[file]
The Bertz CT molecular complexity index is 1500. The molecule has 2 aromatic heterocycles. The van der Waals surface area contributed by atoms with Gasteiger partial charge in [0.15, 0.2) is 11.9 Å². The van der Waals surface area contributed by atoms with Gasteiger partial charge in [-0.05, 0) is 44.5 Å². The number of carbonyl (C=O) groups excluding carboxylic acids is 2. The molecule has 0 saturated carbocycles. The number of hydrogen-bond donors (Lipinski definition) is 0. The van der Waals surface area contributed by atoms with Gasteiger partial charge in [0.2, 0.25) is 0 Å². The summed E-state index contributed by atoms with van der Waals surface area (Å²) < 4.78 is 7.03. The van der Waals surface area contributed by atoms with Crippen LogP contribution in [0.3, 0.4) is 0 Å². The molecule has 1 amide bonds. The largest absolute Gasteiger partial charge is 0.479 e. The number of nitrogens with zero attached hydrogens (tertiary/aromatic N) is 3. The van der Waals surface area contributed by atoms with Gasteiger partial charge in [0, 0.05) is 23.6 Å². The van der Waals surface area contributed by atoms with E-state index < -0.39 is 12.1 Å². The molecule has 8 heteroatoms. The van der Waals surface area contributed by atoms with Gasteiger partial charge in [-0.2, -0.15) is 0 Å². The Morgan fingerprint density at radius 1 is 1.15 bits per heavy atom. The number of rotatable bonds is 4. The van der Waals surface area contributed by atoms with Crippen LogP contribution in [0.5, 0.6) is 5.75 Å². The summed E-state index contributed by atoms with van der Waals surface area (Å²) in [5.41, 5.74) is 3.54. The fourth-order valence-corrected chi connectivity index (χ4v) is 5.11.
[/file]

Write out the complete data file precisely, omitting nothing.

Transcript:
The Bertz CT molecular complexity index is 1500. The molecule has 2 aromatic heterocycles. The van der Waals surface area contributed by atoms with Gasteiger partial charge in [0.15, 0.2) is 11.9 Å². The van der Waals surface area contributed by atoms with Gasteiger partial charge in [-0.05, 0) is 44.5 Å². The number of carbonyl (C=O) groups excluding carboxylic acids is 2. The molecule has 0 saturated carbocycles. The number of hydrogen-bond donors (Lipinski definition) is 0. The van der Waals surface area contributed by atoms with Gasteiger partial charge in [0.2, 0.25) is 0 Å². The summed E-state index contributed by atoms with van der Waals surface area (Å²) < 4.78 is 7.03. The van der Waals surface area contributed by atoms with Crippen LogP contribution in [0.3, 0.4) is 0 Å². The molecule has 1 amide bonds. The largest absolute Gasteiger partial charge is 0.479 e. The number of nitrogens with zero attached hydrogens (tertiary/aromatic N) is 3. The van der Waals surface area contributed by atoms with Gasteiger partial charge in [0, 0.05) is 23.6 Å². The van der Waals surface area contributed by atoms with E-state index < -0.39 is 12.1 Å². The molecule has 8 heteroatoms. The van der Waals surface area contributed by atoms with Gasteiger partial charge in [-0.2, -0.15) is 0 Å². The Morgan fingerprint density at radius 1 is 1.15 bits per heavy atom. The number of rotatable bonds is 4. The van der Waals surface area contributed by atoms with Crippen LogP contribution in [0.5, 0.6) is 5.75 Å². The summed E-state index contributed by atoms with van der Waals surface area (Å²) in [5.41, 5.74) is 3.54. The fourth-order valence-corrected chi connectivity index (χ4v) is 5.11.